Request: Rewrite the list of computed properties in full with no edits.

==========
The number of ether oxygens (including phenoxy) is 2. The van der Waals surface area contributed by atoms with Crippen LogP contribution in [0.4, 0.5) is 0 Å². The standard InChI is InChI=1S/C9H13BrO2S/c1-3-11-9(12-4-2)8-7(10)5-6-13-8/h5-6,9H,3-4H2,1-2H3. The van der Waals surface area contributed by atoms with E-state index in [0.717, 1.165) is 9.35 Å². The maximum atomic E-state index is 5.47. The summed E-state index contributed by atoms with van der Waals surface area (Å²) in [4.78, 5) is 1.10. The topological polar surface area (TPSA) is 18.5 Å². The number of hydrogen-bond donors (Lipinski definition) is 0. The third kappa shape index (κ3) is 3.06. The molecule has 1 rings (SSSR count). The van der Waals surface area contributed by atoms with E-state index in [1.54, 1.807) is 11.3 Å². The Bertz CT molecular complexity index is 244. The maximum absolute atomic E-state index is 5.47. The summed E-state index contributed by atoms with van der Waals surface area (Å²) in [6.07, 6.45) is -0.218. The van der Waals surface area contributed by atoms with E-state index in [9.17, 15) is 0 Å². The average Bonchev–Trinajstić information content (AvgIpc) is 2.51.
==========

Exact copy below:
The number of ether oxygens (including phenoxy) is 2. The van der Waals surface area contributed by atoms with Crippen LogP contribution in [0.4, 0.5) is 0 Å². The standard InChI is InChI=1S/C9H13BrO2S/c1-3-11-9(12-4-2)8-7(10)5-6-13-8/h5-6,9H,3-4H2,1-2H3. The van der Waals surface area contributed by atoms with E-state index in [0.717, 1.165) is 9.35 Å². The maximum atomic E-state index is 5.47. The summed E-state index contributed by atoms with van der Waals surface area (Å²) in [4.78, 5) is 1.10. The topological polar surface area (TPSA) is 18.5 Å². The number of hydrogen-bond donors (Lipinski definition) is 0. The third kappa shape index (κ3) is 3.06. The molecule has 1 rings (SSSR count). The van der Waals surface area contributed by atoms with E-state index in [1.54, 1.807) is 11.3 Å². The Bertz CT molecular complexity index is 244. The maximum absolute atomic E-state index is 5.47. The summed E-state index contributed by atoms with van der Waals surface area (Å²) in [6.07, 6.45) is -0.218. The van der Waals surface area contributed by atoms with E-state index in [9.17, 15) is 0 Å². The average Bonchev–Trinajstić information content (AvgIpc) is 2.51.